Coco coir eyed vs soil erosion

MORE popularly known as ‘bunot’, coco coir which used to be a useless by-product of coconut tree is now gaining attention from the scientific community after research showed that it could be used as an effective tool against soil erosion.

No less than the Mining and Geosciences Bureau (MGB) has certified that the coco fiber is useful erosion tool and that it is compliant with the provisions of Mining Act.

Because of the coir’s potential, a Memorandum of Agreement (MOA) was signed between the Department of Public Works and Highways (DPWH) and National Irrigation Administration (NIA) on the use of geonets, a term used for the product derived from coco coir, for its use in all infrastructure projects of the two agencies.

“Our coir technical working group composed of representatives from the  Department of Trade and Industry (DTI) and Department of Agriculture (DA) will meet with the mining sector on  Memorandum Circular 25,” said Luz Brenda P. Balibrea, trade information and relations chief of the Philippine Coconut Authority (PCA).

Geotextile, the end product of coco coir is proven to be effective in the rehabilitation of stream banks, and even in preventing or minimizing siltation in rivers and water bodies and in protecting mangrove areas.

In line with this, some mining companies such as Taganito Mining Corp. and Nickel Asia Corp. have already adopted use of coconut coir in protecting the environment such as for slope stabilization in mine tailings pond.

Greenstone, an Atlas Mining operation in Cebu, another mine in Masbate run by Filminera and PGMP are also among other users.

“With the order of closure of mines by DENR Secretary (Gina) Lopez, there should be rehabilitation of mines, and it should be with the use of indigenous materials like coconut fiber.  That will be an expansion for new markets for coconut producers,” Balibrea said.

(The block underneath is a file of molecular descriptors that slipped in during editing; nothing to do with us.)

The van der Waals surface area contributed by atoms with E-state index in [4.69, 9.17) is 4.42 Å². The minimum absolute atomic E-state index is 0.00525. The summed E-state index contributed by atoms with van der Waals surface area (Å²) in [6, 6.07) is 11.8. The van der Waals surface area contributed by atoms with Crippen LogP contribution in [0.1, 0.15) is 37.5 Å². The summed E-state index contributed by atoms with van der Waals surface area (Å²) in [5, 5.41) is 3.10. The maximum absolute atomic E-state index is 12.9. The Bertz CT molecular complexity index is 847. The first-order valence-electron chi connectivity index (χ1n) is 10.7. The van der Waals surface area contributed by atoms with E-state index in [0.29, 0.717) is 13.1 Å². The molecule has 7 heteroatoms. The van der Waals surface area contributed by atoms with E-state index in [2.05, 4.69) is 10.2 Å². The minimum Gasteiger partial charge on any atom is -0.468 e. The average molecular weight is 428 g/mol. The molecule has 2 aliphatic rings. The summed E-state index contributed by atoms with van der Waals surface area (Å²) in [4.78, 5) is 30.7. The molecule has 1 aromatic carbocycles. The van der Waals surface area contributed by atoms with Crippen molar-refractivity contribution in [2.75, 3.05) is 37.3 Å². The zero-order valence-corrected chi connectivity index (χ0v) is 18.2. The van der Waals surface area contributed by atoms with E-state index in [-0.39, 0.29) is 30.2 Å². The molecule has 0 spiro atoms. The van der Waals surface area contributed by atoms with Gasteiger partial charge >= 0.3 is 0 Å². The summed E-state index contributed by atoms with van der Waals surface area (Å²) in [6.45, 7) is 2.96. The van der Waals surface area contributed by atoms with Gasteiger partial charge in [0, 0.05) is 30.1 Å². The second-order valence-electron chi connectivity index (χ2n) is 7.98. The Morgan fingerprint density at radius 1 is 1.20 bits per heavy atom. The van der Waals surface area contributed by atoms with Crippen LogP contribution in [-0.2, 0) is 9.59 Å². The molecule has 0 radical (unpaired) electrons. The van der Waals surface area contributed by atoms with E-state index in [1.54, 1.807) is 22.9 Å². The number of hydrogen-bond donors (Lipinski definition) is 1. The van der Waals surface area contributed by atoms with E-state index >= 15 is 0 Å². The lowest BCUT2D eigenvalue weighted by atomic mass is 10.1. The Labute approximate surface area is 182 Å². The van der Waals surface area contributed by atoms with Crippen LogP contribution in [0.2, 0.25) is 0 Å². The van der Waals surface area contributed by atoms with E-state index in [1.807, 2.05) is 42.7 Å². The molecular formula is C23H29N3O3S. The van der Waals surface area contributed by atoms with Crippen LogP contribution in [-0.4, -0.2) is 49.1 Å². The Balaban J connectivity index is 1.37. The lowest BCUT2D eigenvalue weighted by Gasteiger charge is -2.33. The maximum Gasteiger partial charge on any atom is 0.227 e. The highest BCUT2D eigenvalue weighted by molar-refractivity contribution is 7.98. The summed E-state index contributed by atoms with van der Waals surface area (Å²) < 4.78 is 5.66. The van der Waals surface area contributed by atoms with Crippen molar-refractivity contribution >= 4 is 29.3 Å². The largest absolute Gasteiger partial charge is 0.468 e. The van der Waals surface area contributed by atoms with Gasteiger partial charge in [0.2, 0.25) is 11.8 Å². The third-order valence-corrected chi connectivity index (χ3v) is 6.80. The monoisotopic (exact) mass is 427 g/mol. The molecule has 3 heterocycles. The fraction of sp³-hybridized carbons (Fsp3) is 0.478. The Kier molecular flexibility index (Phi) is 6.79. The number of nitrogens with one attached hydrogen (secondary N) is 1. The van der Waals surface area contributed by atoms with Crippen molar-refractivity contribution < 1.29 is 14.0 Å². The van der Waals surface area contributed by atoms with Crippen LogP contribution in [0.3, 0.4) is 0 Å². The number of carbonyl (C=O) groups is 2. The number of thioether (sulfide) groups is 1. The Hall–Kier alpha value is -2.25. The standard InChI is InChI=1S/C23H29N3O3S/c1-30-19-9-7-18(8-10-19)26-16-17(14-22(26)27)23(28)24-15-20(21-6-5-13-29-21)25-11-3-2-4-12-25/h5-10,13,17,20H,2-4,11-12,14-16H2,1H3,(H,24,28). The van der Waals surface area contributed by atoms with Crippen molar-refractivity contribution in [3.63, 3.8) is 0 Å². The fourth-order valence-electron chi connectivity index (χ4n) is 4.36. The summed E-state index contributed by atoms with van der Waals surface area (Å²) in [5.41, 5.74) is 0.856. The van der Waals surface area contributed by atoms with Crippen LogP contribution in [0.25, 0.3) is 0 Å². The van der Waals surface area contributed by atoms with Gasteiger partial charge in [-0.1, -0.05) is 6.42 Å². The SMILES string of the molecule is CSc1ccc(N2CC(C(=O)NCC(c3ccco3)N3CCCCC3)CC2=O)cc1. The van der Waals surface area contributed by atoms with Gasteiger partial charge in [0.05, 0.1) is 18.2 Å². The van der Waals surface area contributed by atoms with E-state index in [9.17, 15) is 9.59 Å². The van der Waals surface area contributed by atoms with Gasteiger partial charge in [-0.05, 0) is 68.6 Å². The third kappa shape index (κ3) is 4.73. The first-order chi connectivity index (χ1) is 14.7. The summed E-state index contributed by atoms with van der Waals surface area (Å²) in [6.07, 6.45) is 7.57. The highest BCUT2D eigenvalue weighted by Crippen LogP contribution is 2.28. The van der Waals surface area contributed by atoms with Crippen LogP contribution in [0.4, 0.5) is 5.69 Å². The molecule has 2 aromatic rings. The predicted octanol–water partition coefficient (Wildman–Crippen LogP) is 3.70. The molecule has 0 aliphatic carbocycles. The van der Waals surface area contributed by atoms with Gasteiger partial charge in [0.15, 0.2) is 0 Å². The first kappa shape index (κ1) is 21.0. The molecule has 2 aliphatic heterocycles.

Work generated agreement

The coconut coir industry registered P176 million in sales in 2014. It has consistently grown from P42.5 million in 2011, P104 million in 2012, and P131.97 million in 2013.

It employs more than 5,000 people in 64 commercial-based processing facilities and 285 micro small and medium enterprises assisted by the government.

Also, the move is in line with efforts to boost domestic sales which currently stand at close to P200 million.

According to the National Coco Coir Industry Technical Working Group, the coconut coir industry has a potential to grow to P1.7 billion.

Coconut industry officials expect the mining sector’s use of geotextile to boost consumption of coconut products and create more jobs for poor Filipino coconut farmers in the countryside. 


Mining Act Compliant

Sec. 60 of the Philippine Mining Act directs mining companies to use “indigenous goods, services and technologies” in their mining operations.

It states specifically that “a contractor shall give preference to the use of local goods, services and scientific and technical resources in the mining operations, where the same or are of equivalent quality and are available on equivalent terms as their imported counterparts”.

Under Sec. 57 of the Mining Act, “a contractor (in mining) shall assist in the development of its mining community, the promotion of general welfare of its inhabitants, and the development of science and mining technology.”

Mining contractors are also required to have “environmental programs that shall be incorporated in the work program relative to mining operations and rehabilitation, regeneration, re-vegetation and reforestation of mineralized areas, aquaculture, watershed development and water conservation.

Regions 5 and 10 are the biggest producers of coconut coir in the country. (Mico Agustin)


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Sunday, 19 January 2020
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